I also agree this facade ain't anything that special.

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Bilby's picture

The existing Edwardian warehouse is special, however, unlike the generic facade proposed, but not because of any outstanding architectural qualities. It is special now because it is part of a remnant precinct of similarly utilitarian brick industrial buildings, centred on Melbourne's old lane ways and little streets. It is special because it could have provided an increasingly rare experience of urban space in the CBD that actually speaks of Melbourne's past, and provides continuity with its future.

To argue that this building "deadens the streetscape as do similar dilapidated buildings around it" entirely misses the point about reusing and adapting heritage buildings.

With that sort of attitude, we would have demolished all of Fitzroy, South Melbourne, St. Kilda and Carlton long ago when they were slums (many argued for this, and some progress was made toward this aim with the construction of the Housing Commission towers and the clearance of "slum" blocks).

Believe it or not, there was a time when Brunswick Street itself had barely any "active frontages", because it too had become "dilapidated".

With the sort of attitude you advocate, we should allow the demolition of all of Melbourne's remaining heritage laneway precincts, full as they are, of contributory, but largely unremarkable and utilitarian heritage buildings. Maybe that is what you believe, Adrian - but if so, you have a very different vision for Melbourne than most Melburnians, who really do seem to love the historic quality of their lane way and heritage precincts as the most unique aspect of our city.

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Riddlz's picture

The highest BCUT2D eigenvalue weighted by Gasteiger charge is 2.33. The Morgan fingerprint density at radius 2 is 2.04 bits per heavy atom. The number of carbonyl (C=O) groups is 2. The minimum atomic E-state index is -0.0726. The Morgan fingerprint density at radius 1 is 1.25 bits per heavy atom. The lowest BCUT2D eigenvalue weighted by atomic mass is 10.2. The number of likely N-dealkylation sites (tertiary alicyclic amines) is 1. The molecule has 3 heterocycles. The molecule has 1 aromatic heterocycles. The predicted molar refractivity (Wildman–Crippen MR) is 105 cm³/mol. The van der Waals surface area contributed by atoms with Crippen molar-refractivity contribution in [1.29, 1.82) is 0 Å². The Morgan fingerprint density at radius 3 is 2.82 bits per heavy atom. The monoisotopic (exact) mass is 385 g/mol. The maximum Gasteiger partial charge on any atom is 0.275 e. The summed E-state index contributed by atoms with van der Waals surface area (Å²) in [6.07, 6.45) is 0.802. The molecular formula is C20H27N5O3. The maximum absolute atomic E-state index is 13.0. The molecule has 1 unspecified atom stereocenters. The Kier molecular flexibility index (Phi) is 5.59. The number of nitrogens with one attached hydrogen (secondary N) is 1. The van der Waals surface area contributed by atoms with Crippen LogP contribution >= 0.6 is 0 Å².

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Bilby's picture

Yet again, the promo website uses heritage precincts to sell the building, while demolishing the heritage on its own allotment:

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Riddlz's picture

And it also uses images of a schmick, stylish area of a shopping centre, similar to what is being presented with the development itself.

Are you actually suggesting that Streets like Guildford lane and Mclean Alley could ever become attractions to rival that of Degraves street?

They are probably far too restrictive in terms of the built form to ever be conductive to that level, scale and type of human activity.

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Bilby's picture

Yes, that's exactly what I'm suggesting ... Don't forget that like Guildford Lane, Degraves Street, emptied of people, awnings and signage is just a derelict, "unremarkable" collection of heritage buildings:

http://www.krimper.com.au/#home



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Riddlz's picture

Well, I completely disagree with you. Can't see it ever becoming as popular, maybe a couple more boutique shops/cafes.

But I guess we better get that heritage overlay for Guildford Lane, only time will tell how it turns out.

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Nicholas Harrison's picture

Degraves Street and Centre Place have historically been very busy pedestrian thoroughfares in the retail heart of the city lined with impressive buildings facing Flinders Street and Flinders Lane. Guildford Lane was warehouses and light industrial premises so the buildings individually are not as impressive in scale or design but as a group they are remarkably intact.